I suppose that I am fairly laid back by nature. But even so, having the skill to ward off the distracted mental state seems worthwhile.
 
jeeprs
 
Reply Sun 6 Jun, 2010 11:47 pm
@GoshisDead,
My big problem is staying with the practise, getting up in the morning to sit instead of sleeping in.

I am always very mindful of what Krishnamurti used to say about meditation. He was always totally against any idea of method, attainement, practise, discipline, or effort. It is hard to convey his point but it is an important counter-balance against getting too attached to the idea or the externals. He would say it is a state of mind that arises spontaneously if you are very attentive and mindful without being self-conscious of it.

But also I found that when I actually commit and sit properly, in the Buddhist style, there is an automatic process that just works, although I suppose it has taken many years for that to happen.

Anyway the main obstacle still is not getting up early enough. I've been pretty lazy. Life is passing by.
 
Krumple
 
Reply Sun 6 Jun, 2010 11:58 pm
@jeeprs,
jeeprs;174110 wrote:
My big problem is staying with the practise, getting up in the morning to sit instead of sleeping in.

I am always very mindful of what Krishnamurti used to say about meditation. He was always totally against any idea of method, attainement, practise, discipline, or effort. It is hard to convey his point but it is an important counter-balance against getting too attached to the idea or the externals. He would say it is a state of mind that arises spontaneously if you are very attentive and mindful without being self-conscious of it.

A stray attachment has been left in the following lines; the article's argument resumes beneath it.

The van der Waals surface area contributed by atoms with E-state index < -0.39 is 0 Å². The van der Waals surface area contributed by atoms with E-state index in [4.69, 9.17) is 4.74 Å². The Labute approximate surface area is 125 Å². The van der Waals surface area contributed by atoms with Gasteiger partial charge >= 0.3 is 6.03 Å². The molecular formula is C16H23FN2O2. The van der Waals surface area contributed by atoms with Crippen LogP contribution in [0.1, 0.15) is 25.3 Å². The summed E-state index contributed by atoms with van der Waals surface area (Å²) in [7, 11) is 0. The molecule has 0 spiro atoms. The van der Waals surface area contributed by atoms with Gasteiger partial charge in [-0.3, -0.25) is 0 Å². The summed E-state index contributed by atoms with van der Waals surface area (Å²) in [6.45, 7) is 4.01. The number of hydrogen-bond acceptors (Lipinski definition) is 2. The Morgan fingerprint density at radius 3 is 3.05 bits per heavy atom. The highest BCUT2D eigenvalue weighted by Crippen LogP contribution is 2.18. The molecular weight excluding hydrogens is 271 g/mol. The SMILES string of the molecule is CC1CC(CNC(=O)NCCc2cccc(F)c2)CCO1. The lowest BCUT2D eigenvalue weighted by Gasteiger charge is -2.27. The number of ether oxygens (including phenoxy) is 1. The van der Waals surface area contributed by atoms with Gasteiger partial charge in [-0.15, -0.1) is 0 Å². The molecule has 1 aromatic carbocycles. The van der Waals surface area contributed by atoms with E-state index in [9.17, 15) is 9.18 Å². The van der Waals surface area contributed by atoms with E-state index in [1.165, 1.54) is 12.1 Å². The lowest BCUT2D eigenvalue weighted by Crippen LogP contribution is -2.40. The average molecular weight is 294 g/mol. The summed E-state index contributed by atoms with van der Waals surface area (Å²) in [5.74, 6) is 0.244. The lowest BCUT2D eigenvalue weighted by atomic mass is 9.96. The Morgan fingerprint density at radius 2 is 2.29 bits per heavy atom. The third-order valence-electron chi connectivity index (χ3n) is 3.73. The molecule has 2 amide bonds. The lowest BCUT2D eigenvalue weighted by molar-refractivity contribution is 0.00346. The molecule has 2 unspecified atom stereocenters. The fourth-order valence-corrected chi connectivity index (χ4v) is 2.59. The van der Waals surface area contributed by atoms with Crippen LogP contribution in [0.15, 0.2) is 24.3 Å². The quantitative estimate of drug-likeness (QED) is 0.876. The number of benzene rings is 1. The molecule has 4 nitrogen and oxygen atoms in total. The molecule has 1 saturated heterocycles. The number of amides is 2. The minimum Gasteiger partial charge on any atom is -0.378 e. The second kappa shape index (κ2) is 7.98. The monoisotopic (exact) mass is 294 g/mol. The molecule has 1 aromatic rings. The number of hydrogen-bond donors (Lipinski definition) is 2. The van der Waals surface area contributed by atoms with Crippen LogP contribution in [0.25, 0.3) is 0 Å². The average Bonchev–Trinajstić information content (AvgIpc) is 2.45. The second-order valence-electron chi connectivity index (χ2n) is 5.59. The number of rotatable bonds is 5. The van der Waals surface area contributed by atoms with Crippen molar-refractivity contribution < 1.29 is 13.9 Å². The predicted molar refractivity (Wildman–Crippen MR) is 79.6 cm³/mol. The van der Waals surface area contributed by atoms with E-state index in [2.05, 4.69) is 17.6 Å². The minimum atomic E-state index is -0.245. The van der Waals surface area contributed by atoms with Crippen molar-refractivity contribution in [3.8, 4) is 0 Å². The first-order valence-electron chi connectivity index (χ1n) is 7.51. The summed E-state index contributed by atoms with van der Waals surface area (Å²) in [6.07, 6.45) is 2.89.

But also I found that when I actually commit and sit properly, in the Buddhist style, there is an automatic process that just works, although I suppose it has taken many years for that to happen.

Anyway the main obstacle still is not getting up early enough. I've been pretty lazy. Life is passing by.


Yeah I also felt this way too, it as one of my problems. A lot of things I read suggested to meditate in the morning just after waking up, which is good advice because then the chances are better you won't want to fall back asleep, but it didn't fill me in on the other important details. You should never be "military" with your meditation. If you have to force any aspect of it to try and be disciplined, it will fail. You can't force it by making yourself wake up early before you want to be awake, because the whole time you are going to be fighting thoughts about wanting to just get a few more minutes of rest. Best thing to do is sleep fully that way you no longer care about sleep and since you are fully rested you will be less prone to want to go back to sleep.

Another poor advice I was given was, meditate before you eat in the morning too. No, because if you are even slightly hungry the body immediately screams at you. If you are hungry, eat a little bit, but don't over do it with a big breakfast or else you will swing the other way. Your stomach will feel all bloated and stuffed. Eat just enough so you can sit without thinking about eating and your body wont be screaming at you to get some food.

The key is, if you are being rigid in any way, it will fail. Doesn't matter if there is some kind of sitting position that you have been told about or that you want to look dignified like the Buddha. If you are experiencing pain it will fail. You need to have a position that is the most comfortable that you could sit there indefinitely without ever wanting, needing or forced to move. If you do move though for what ever reason that is okay, but the key is to find the most comfortable position for you. Later when you get good at focusing your mind you can then sit in some other way, like full lotus position.